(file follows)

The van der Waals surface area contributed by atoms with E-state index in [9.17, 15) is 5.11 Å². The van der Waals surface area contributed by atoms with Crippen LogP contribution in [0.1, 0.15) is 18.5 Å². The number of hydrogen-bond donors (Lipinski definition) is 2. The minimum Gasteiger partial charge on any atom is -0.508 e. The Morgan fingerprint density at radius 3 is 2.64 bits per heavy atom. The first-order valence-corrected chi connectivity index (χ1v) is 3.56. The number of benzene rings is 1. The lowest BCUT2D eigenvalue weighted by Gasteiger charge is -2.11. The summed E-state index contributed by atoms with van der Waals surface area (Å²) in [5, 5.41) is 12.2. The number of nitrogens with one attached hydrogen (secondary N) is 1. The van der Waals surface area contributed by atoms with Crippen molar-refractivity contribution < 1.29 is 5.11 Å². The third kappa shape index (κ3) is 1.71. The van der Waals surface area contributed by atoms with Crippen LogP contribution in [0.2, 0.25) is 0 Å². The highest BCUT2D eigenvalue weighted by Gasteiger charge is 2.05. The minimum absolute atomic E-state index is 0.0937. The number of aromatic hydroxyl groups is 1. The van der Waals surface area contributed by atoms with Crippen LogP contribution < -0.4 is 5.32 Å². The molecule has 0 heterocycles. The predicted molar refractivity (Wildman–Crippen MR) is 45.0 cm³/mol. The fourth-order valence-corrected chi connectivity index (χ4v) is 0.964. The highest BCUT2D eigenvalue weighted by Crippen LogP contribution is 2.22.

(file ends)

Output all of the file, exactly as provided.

The van der Waals surface area contributed by atoms with E-state index in [9.17, 15) is 5.11 Å². The van der Waals surface area contributed by atoms with Crippen LogP contribution in [0.1, 0.15) is 18.5 Å². The number of hydrogen-bond donors (Lipinski definition) is 2. The minimum Gasteiger partial charge on any atom is -0.508 e. The Morgan fingerprint density at radius 3 is 2.64 bits per heavy atom. The first-order valence-corrected chi connectivity index (χ1v) is 3.56. The number of benzene rings is 1. The lowest BCUT2D eigenvalue weighted by Gasteiger charge is -2.11. The summed E-state index contributed by atoms with van der Waals surface area (Å²) in [5, 5.41) is 12.2. The number of nitrogens with one attached hydrogen (secondary N) is 1. The van der Waals surface area contributed by atoms with Crippen molar-refractivity contribution < 1.29 is 5.11 Å². The third kappa shape index (κ3) is 1.71. The van der Waals surface area contributed by atoms with Crippen LogP contribution in [0.2, 0.25) is 0 Å². The highest BCUT2D eigenvalue weighted by Gasteiger charge is 2.05. The minimum absolute atomic E-state index is 0.0937. The number of aromatic hydroxyl groups is 1. The van der Waals surface area contributed by atoms with Crippen LogP contribution < -0.4 is 5.32 Å². The molecule has 0 heterocycles. The predicted molar refractivity (Wildman–Crippen MR) is 45.0 cm³/mol. The fourth-order valence-corrected chi connectivity index (χ4v) is 0.964. The highest BCUT2D eigenvalue weighted by Crippen LogP contribution is 2.22.